Vortrag: Dr. Therese Martin, Consejo Superior de Investigaciones Científicas, Madrid

Date(s) - 12/12/2018
18:15 - 20:00

HU Hauptgebäude, Hörsaal 3075
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Vortrag (in Englischer Sprache):
Dr. Therese Martin, Consejo Superior de Investigaciones Científicas, Madrid

Royal or Monastic Treasures? Parsing the Multicultural Collection at San Isidoro, León (11th-12th c.)

A medieval treasury acts as a material witness to the interests and aspirations of those who established it. Beyond pious donations to favored churches, treasuries could function as a source of gifts for allies, which bound them with obligations, or as prestigious possessions for the owner’s ostentation before an elite audience. Pieces made of precious metals served to store wealth in the form of silver and gold until the need for liquidity arose. An example of this is recorded in an 1112 donation by Queen Urraca of León-Castilla (r. 1109-1126), who gave the town of Conturiz in 1112 to the Cathedral of Lugo in exchange for “one hundred silver marks in sacred altar ornaments” to be used for her soldiers’ salaries. Chronicles and documents chart the changing circumstances of textiles worked with gold, making clear not only their great importance for royal and ecclesiastic self-presentation, but also for the economy of the powerful.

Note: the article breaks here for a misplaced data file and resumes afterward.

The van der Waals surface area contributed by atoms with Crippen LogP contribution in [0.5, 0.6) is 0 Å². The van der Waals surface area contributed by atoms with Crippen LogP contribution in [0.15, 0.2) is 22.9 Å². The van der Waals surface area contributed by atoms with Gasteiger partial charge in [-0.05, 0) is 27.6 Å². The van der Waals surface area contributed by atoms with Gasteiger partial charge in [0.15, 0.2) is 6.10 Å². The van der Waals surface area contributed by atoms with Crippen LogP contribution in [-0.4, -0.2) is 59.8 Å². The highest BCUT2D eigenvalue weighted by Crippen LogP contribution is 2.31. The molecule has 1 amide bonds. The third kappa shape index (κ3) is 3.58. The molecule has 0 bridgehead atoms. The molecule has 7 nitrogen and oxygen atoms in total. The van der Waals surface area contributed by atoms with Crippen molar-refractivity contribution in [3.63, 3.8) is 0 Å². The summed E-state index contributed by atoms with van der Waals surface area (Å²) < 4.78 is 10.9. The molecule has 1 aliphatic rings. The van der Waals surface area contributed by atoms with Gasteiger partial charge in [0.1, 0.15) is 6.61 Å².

Although there is ample bibliography on treasuries from French, Germanic, Italian, and English lands, Iberian collections prior to the late Middle Ages have not yet received the same level of scholarly attention. And this despite the fact that a royal-monastic institution like San Isidoro de León still holds a substantial collection of silver caskets, carved ivories, and exquisite silks from the tenth through twelfth centuries. For San Isidoro, the material reality of surviving luxury objects from as far away as Scandinavia or Fatimid Egypt is analyzed together with an archive of documents, chronicles, and miracles to identify the Leonese treasury’s royal founders and ecclesiastical holders.